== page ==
Voice Over: The Pathways to Community Living Initiative is coordinated state-wide approach to supporting people with serious and enduring mental illness who have been in hospital for over 12 months to wherever possible re-established their lives in the community.
This is the story of Glen who lived for many years as an inpatient at Bloomfield hospital in Orange, Glen was determined to have a better life outside of hospital. Thanks to the work of some very dedicated health professionals Glen is now living in the community at Annie Green Court a residential aged-care facility operated by Mission Australia.
Bronwyn Hyde: Glen was in Bloomfield hospital for about 15 years continuous admission but prior to that he’d had numerous admissions to Bloomfield and eventually came to stay with us as I said about 15 years ago.
He suffers from schizophrenia his is often very tortured with his thoughts, he finds it difficult to put his words together because he’s in his head there are competing voices telling him he’s got to fight wars, that he is no good, that those voices are very distracting for him sometimes they become overwhelming for him. He talks about feeling tortured and finds it very difficult to focus on a conversation, sometimes they’re better than others but it’s a constant thing for Glen that he always has to struggle with.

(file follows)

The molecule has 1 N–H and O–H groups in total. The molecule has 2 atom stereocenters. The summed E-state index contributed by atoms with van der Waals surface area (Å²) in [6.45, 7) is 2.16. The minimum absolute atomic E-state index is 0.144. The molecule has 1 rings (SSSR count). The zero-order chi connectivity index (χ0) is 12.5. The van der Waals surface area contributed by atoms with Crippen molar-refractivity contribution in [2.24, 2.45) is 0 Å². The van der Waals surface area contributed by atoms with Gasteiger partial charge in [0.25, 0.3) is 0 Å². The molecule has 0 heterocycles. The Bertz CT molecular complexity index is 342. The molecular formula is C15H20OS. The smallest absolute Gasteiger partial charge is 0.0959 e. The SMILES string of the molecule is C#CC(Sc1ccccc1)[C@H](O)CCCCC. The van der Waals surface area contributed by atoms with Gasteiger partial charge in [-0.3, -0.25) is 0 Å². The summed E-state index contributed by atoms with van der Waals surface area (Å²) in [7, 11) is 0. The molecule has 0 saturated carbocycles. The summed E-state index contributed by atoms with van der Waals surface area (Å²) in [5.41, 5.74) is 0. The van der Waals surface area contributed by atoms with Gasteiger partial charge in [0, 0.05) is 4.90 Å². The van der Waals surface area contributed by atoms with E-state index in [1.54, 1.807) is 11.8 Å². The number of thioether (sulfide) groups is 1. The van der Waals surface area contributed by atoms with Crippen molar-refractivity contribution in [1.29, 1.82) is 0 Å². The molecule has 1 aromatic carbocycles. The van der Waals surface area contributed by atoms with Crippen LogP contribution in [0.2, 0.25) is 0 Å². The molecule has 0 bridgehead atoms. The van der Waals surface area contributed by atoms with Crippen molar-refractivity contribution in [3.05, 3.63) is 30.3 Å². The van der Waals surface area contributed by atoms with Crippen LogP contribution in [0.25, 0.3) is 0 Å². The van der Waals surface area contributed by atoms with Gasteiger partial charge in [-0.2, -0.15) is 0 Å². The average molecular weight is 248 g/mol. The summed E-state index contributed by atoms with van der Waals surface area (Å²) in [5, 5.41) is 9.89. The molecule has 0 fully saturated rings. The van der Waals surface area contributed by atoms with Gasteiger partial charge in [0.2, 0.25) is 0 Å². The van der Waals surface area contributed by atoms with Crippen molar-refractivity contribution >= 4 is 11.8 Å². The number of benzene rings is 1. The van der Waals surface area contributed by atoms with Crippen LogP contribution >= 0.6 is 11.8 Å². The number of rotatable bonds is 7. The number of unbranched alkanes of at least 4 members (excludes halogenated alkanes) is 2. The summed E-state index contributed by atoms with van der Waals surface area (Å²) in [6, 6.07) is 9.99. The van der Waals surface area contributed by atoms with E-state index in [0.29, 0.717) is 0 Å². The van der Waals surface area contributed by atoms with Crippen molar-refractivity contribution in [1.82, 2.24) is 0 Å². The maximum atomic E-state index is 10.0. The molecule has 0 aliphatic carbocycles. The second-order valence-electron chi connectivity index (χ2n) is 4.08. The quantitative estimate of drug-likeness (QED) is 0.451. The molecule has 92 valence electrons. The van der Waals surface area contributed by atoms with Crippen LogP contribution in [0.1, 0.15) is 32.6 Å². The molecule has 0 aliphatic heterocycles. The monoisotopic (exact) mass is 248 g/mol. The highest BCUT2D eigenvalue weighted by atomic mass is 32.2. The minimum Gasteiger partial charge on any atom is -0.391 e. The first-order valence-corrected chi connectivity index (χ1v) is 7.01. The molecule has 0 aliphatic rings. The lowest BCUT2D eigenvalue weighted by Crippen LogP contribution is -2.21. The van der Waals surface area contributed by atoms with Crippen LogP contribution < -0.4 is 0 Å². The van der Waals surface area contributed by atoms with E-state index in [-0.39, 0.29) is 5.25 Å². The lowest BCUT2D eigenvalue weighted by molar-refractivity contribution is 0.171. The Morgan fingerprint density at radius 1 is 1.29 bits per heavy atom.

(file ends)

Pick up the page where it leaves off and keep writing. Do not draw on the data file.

The biggest thing was that his family don’t live in Orange, so its been quite a struggle for his family to visit him over the years the closest relative is in Newcastle and us thinking Sydney is much closer to Newcastle for him. His brother who’s the only relative that keeps in touch with Glen has become quite ill in recent years and so the trip to Bloomfield became more and more difficult for him so that’s when we started to look at whether or not something like Annie Green would be closer to family and would also offer more choices for Glen.
For somebody like Glen the hospital can offer a very tight and constant monitoring of his mental health. It can offer immediate treatment if he deteriorates, but on the by the same token it also has great restrictions so it’s a locked environment where he was living in the hospital not because he was a problem but because there are others in the unit who could wander and were at risk of harm to themselves or others so Glen had to be locked in that unit because it was a locked ward for the other people and their needs.